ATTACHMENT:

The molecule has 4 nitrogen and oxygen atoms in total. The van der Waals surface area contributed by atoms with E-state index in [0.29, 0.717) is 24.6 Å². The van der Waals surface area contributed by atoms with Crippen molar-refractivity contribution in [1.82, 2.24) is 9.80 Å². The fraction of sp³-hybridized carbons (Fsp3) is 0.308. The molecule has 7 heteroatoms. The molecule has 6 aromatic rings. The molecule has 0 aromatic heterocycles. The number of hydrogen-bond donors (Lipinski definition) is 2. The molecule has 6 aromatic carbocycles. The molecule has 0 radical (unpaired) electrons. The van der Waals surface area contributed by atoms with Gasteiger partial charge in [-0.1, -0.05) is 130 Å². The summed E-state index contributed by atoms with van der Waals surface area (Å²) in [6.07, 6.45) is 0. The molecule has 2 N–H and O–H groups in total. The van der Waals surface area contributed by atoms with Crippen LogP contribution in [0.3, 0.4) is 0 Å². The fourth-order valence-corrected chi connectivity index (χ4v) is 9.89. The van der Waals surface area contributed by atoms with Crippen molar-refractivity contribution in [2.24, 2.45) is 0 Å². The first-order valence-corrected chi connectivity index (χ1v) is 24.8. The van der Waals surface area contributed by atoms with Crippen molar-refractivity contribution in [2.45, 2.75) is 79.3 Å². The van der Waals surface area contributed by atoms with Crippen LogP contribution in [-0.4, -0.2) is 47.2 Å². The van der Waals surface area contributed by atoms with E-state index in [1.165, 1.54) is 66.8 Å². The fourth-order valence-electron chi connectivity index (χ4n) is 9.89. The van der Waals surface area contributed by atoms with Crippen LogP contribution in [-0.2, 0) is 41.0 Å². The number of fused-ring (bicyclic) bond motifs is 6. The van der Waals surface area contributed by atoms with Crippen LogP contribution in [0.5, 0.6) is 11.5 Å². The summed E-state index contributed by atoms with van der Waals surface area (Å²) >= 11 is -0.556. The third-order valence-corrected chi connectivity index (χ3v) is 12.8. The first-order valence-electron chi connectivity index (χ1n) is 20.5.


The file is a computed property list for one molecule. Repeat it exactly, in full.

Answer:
The molecule has 4 nitrogen and oxygen atoms in total. The van der Waals surface area contributed by atoms with E-state index in [0.29, 0.717) is 24.6 Å². The van der Waals surface area contributed by atoms with Crippen molar-refractivity contribution in [1.82, 2.24) is 9.80 Å². The fraction of sp³-hybridized carbons (Fsp3) is 0.308. The molecule has 7 heteroatoms. The molecule has 6 aromatic rings. The molecule has 0 aromatic heterocycles. The number of hydrogen-bond donors (Lipinski definition) is 2. The molecule has 6 aromatic carbocycles. The molecule has 0 radical (unpaired) electrons. The van der Waals surface area contributed by atoms with Gasteiger partial charge in [-0.1, -0.05) is 130 Å². The summed E-state index contributed by atoms with van der Waals surface area (Å²) in [6.07, 6.45) is 0. The molecule has 2 N–H and O–H groups in total. The van der Waals surface area contributed by atoms with Crippen LogP contribution in [0.3, 0.4) is 0 Å². The fourth-order valence-corrected chi connectivity index (χ4v) is 9.89. The van der Waals surface area contributed by atoms with Crippen molar-refractivity contribution in [2.24, 2.45) is 0 Å². The first-order valence-corrected chi connectivity index (χ1v) is 24.8. The van der Waals surface area contributed by atoms with Crippen molar-refractivity contribution in [2.45, 2.75) is 79.3 Å². The van der Waals surface area contributed by atoms with Crippen LogP contribution in [-0.4, -0.2) is 47.2 Å². The van der Waals surface area contributed by atoms with E-state index in [1.165, 1.54) is 66.8 Å². The fourth-order valence-electron chi connectivity index (χ4n) is 9.89. The van der Waals surface area contributed by atoms with Crippen LogP contribution in [-0.2, 0) is 41.0 Å². The number of fused-ring (bicyclic) bond motifs is 6. The van der Waals surface area contributed by atoms with Crippen LogP contribution in [0.5, 0.6) is 11.5 Å². The summed E-state index contributed by atoms with van der Waals surface area (Å²) >= 11 is -0.556. The third-order valence-corrected chi connectivity index (χ3v) is 12.8. The first-order valence-electron chi connectivity index (χ1n) is 20.5.